Country comes to city school
A new $14 million agriculture hub in central Auckland is being developed to get young people interested in the rural sector.
Since 1932 Mount Albert Grammar School (MAGS) has been leasing 8 hectares of farmland from ASB Bank for a nominal fee of $1 a year.
Now the site is being developed to include five new classrooms along with upgraded buildings, repaired fences and new planting.
Resource consent for the development was granted in June.
Minister for Primary Industries Nathan Guy was at the sod turning ceremony last Friday.
Guy said it was one of the most sought after pastures of land in Auckland and would be modernised into a cutting-edge teaching facility called the Experience Centre.
There will be a vineyard, a hydroponics building and a sheep shearing facility - all powered by solar energy - where students will learn animal handling, dairy and horticulture production, food preparation and science.
‘‘The Experience Centre will demonstrate the innovation, science and environmental best practices used on farms across New Zealand,’’ Guy said.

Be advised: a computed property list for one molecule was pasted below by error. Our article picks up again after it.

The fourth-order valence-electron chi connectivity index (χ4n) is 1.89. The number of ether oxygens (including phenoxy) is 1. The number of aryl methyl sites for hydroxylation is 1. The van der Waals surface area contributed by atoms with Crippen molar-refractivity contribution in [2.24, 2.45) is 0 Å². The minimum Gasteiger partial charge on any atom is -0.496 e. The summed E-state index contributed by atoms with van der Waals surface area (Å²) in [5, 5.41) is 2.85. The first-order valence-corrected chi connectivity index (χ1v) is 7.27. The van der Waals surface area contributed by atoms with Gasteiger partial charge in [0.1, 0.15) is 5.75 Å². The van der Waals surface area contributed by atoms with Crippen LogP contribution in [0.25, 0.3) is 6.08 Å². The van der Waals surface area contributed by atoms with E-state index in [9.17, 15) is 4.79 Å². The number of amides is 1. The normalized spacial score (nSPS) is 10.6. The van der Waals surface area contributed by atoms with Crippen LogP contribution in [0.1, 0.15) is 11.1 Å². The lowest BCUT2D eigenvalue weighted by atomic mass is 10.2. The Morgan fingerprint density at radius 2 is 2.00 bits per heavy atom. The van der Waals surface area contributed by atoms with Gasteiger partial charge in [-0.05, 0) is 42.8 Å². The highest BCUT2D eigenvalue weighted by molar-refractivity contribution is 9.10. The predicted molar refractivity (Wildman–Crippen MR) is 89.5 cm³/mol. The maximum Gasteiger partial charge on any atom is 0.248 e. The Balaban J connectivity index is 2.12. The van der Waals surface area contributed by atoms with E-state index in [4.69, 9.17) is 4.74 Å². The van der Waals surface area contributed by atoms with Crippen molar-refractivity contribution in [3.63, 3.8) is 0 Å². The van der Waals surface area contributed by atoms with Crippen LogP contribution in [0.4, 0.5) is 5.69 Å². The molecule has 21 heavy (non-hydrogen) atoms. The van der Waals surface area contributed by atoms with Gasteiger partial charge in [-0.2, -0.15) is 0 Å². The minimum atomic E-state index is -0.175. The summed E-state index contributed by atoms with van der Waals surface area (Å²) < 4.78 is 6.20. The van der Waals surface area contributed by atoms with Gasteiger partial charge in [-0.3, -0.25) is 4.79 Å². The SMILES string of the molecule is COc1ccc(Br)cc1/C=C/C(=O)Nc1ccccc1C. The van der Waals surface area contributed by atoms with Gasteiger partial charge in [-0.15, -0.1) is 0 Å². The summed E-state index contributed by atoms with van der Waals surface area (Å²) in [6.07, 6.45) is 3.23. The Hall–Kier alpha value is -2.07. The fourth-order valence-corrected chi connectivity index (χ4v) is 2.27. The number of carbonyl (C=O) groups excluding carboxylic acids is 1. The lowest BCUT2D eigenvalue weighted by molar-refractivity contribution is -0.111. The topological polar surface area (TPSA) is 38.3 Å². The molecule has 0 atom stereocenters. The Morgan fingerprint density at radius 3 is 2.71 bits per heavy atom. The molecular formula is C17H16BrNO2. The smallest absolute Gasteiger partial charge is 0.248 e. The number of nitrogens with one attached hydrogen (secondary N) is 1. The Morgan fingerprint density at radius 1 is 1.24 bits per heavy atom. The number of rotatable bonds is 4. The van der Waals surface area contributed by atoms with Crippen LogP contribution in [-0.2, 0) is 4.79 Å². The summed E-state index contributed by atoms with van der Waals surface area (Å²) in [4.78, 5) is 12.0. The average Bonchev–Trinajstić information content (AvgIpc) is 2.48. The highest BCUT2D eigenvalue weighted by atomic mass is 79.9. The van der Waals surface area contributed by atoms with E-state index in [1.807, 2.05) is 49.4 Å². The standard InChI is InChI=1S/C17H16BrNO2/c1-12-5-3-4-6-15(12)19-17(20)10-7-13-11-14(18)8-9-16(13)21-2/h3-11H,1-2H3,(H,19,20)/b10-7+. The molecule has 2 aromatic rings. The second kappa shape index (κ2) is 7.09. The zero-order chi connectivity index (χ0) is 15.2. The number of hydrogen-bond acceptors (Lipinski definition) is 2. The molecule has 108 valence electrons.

Guy said the Experience Centre would lift MAGS teaching capacity in agricultural and horticultural science and agribusiness from 160 students to 500.
It would also educate 25,000 students from across Auckland each year.
‘‘Three buses full of students from other schools will visit the Experience Centre each day,’’ Guy said.
International trade delegates, industry stakeholders and tourists would also visit, he said.
ASB’s general manager Richard Hegan said New Zealand’s agri-food sector made up 67 per cent of the country’s exported goods but faced a huge challenge.
Too few young people were choosing a career in the agri-food sector - which needed to source 50,000 more employees within the next 10 years, he said.
‘‘The Experience Centre will showcase the career opportunities the sector offers.’’
Mount Albert Grammar School year 12 student Fatima Imran said most Auckland kids have never been on a farm before.
The Experience Centre would open people’s eyes to New Zealand’s primary sector, she said.